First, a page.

BONUS TRACKS: Bluegrass’ Big Week, Timely Singles, and Fat Bears
Sarah Jarosz gives the keynote speech to open the International Bluegrass Music Association's World of Bluegrass week.
Like everything else this year, the International Bluegrass Music Association’s World of Bluegrass conference and festival has had to shift online, so instead of rambling from show to show in downtown Raleigh, North Carolina, and crowding around jams in hotel hallways this week, I’m parked in front of my computer (just 15 minutes south of downtown Raleigh). I’ve heard some great music and learned a lot in the business conferences, and as always I’ll come away energized about the future of this traditional music that isn’t afraid to blaze new trails. Sarah Jarosz, quite appropriately, pointed the way forward in her keynote speech Monday.
“As bluegrassers, it’s sometimes easy to feel like we’re a part of a small club, and it’s better if outsiders stay away lest they tarnish the finely tuned tradition,” she said. “But in my mind, if we’re able to shift our focus to think about bluegrass and its musicians as a community and not a club, then we’re on to something. Bluegrass as a tradition is more likely to be treasured and preserved and grow and thrive if it’s sung from the mountaintops, not just the front porch.”
Whether you’ve got your bluegrass bonafides or you’re a little frightened of fiddles, you’re bound to hear something you’ll like if you tune into IBMA Bluegrass Live! today and tomorrow. The festival’s video performances can be watched free; head to worldofbluegrass.org/festival for schedule and to register for a free Music Pass. The lineup includes Sierra Hull and Molly Tuttle performing together, Jerry Douglas with gospel and folk singer (and registered nurse!) Odessa Settles, Tommy Edwards and Mandolin Orange’s Andrew Marlin, Steep Canyon Rangers, Dom Flemons, and Mountains of Infamous Leftovers (members of Yonder Mountain Stringband, The Infamous Stringdusters, and Leftover Salmon).
Artists stuck at home these many months have had lots of time to think, and, when inspiration strikes, create. Sometimes what results is too timely, too important to sit on, and we get treated to a single. Two came blazing in this week that we’re playing on repeat. First, Amanda Shires, with Jason Isbell, portrays a very real, very tough conversation about abortion on “The Problem.” The song landed on Sept. 28, International Safe Abortion Day, and proceeds from its sales benefit The Yellowhammer Fund, a reproductive justice group based in Alabama.
And swooping in like the superhero she is, Ani DiFranco released “Do or Die,” a call for voting, for participating, for speaking out — all the things that keep a democracy free and functional. Check out the video, which features the New Orleans Dance Collective and Dancing Grounds.
Bandcamp announced this week that it will continue Bandcamp Fridays through the rest of 2020. Today and each first Friday of the month since the start of the pandemic, Bandcamp has waived its cut of sales, maximizing the money going to artists. It’s a great time to buy music, and artists, labels, venues, and others have started releasing special albums just for the occasion. One you won’t want to miss is Good Music to Avert the Collapse of American Democracy, Volume 2. The 77 (!!) tracks are unreleased songs and performances from a wide range of artists, including Pearl Jam, Black Pumas, Yola, John Prine, Sturgill Simpson, Andrew Bird, Rhiannon Giddens and Dirk Powell, Old 97s, and Jason Isbell. If you’re interested, be quick — it’s available today only!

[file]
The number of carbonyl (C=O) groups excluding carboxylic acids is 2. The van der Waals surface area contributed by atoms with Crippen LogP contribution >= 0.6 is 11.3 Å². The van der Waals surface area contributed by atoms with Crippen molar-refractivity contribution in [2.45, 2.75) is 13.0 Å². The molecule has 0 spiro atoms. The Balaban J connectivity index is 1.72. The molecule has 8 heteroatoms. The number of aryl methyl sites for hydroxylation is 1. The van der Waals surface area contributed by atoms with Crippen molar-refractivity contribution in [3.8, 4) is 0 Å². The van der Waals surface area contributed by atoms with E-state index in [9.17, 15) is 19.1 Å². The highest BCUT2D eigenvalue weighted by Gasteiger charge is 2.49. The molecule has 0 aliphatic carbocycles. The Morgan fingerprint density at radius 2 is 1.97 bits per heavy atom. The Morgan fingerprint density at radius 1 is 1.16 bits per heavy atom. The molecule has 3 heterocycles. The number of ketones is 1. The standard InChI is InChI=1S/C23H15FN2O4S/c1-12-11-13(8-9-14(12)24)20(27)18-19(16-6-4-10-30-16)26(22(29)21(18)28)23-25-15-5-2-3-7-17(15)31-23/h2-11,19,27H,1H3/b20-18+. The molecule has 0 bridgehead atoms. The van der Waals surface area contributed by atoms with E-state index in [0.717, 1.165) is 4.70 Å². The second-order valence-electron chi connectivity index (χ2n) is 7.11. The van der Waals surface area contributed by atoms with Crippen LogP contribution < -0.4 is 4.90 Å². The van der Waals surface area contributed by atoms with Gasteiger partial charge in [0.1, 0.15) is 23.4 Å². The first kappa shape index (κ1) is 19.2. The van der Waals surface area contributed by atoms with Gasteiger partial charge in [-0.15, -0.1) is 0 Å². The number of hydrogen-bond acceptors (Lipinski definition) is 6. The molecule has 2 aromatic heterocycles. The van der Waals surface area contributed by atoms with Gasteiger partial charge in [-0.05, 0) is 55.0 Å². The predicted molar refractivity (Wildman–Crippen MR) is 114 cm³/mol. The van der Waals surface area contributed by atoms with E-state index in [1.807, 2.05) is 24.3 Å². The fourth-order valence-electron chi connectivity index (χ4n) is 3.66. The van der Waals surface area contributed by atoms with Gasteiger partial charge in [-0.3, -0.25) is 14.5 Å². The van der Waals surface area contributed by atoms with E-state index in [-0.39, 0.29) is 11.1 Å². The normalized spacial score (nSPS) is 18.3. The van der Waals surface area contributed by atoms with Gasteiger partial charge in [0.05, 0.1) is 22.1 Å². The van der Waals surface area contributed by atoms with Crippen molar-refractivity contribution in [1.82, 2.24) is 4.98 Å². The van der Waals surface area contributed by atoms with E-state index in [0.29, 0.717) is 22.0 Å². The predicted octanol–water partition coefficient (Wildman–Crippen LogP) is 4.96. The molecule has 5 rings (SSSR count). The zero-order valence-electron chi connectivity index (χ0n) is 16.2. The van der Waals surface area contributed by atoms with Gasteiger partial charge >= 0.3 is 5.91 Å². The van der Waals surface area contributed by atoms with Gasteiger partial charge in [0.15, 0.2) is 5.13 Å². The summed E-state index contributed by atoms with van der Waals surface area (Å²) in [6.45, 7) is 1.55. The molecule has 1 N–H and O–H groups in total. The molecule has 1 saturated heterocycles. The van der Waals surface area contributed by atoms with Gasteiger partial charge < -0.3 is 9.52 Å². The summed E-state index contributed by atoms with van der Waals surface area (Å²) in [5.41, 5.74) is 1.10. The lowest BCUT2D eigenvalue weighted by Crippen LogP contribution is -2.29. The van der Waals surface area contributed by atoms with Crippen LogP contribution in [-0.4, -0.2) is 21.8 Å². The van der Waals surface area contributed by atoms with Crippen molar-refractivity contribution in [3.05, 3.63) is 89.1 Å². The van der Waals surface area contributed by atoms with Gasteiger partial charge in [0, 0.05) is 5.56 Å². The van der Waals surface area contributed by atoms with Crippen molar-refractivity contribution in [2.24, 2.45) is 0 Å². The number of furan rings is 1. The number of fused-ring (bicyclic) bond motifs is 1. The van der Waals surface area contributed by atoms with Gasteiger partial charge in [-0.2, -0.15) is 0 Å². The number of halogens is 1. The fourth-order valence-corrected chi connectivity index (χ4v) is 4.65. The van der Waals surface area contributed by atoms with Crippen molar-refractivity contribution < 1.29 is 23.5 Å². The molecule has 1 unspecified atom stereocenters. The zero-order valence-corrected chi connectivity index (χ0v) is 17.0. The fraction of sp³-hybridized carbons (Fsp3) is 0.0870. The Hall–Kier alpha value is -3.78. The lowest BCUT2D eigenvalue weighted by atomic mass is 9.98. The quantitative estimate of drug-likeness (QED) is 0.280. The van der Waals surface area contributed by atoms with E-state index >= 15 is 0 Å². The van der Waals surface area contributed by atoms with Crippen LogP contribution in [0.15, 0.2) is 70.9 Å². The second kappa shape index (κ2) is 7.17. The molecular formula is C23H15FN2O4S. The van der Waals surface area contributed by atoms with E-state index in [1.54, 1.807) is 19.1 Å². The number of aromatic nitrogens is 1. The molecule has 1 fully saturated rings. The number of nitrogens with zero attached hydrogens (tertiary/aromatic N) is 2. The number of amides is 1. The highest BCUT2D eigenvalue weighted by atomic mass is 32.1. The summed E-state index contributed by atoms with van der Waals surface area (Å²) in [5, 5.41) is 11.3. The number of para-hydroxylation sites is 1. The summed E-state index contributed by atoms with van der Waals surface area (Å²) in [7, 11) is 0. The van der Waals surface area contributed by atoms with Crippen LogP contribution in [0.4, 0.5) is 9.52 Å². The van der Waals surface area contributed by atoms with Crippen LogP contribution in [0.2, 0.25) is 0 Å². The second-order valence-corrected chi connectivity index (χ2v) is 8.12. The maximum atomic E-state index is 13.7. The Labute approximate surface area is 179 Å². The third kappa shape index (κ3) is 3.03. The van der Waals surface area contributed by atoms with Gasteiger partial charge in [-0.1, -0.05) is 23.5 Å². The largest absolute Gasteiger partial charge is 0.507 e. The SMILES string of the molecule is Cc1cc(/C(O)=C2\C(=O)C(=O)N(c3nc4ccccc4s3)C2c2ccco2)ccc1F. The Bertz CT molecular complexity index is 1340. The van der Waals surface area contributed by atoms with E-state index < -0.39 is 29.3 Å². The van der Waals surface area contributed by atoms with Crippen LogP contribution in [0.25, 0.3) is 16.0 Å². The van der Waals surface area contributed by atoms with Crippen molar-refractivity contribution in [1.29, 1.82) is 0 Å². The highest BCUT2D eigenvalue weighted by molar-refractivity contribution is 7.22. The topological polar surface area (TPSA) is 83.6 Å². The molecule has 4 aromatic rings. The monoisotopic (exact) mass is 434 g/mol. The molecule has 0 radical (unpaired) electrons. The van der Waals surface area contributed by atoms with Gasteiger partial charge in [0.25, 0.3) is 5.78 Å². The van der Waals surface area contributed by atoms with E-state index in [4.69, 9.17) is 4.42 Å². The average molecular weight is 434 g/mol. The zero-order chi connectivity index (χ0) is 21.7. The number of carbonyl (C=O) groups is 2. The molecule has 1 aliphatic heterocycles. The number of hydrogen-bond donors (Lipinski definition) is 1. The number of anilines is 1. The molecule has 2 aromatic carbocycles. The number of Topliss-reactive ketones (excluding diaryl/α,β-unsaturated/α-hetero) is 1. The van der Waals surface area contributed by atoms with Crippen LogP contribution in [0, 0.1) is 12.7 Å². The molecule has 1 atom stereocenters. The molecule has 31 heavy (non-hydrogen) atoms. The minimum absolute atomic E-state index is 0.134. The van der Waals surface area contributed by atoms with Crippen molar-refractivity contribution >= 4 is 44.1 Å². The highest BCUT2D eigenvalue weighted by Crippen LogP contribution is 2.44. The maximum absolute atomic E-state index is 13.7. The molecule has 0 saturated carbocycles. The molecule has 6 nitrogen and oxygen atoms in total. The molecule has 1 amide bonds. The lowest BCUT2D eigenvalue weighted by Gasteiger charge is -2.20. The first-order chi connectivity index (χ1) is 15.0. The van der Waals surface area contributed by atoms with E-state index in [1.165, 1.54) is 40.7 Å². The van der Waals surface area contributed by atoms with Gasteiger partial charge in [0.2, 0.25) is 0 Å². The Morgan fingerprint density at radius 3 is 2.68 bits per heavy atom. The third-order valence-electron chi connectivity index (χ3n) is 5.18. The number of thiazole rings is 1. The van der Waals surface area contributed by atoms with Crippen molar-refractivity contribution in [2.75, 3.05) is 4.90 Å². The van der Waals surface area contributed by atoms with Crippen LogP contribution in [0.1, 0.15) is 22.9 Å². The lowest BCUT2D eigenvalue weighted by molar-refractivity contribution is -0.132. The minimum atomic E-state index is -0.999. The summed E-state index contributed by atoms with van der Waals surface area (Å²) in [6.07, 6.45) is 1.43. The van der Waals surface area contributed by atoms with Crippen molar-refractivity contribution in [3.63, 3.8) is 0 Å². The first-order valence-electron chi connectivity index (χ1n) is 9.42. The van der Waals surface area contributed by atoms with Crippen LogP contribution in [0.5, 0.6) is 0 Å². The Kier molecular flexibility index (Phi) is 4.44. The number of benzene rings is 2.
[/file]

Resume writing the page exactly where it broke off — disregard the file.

I’d love to get through one of these columns without having to share news of people who’ve passed away, but it’s not happening this week. Take a moment to read up on the vast songwriting credits from Mac Davis, who wrote songs for just about everyone, including Elvis Presley (“In the Ghetto”), as well as for himself (“Baby Don’t Get Hooked On Me”). And Helen Reddy’s legacy will forever roar with her 1972 hit “I Am Woman.”
WHAT WE’RE LISTENING TO
Here’s a sampling of the songs, albums, bands, and sounds No Depression staffers have been into this week:
More bluegrass than you can shake a fiddle bow at, including this year’s World of Bluegrass performers as well as a classic, Tony Rice
Sylvan Esso – Free Love
Brandi Carlile – A Rooster Says (a Record Store Day 12-inch paying tribute to Soundgarden with covers of “Black Hole Sun” and “Searching With My Good Eye Closed”)
The Unrighteous Brothers (Orville Peck and Paul Cauthen) – “Unchained Melody” and “You’ve Lost That Lovin’ Feelin’”
The peaceful sounds of rushing water as we obsessively watch the live webcam of brown bears from Katmai National Park in Alaska during Fat Bear Week.
Steve Poltz – “Quarantine Blues,” providing some much-needed humor and real talk (along with a dash of TMI) right on time.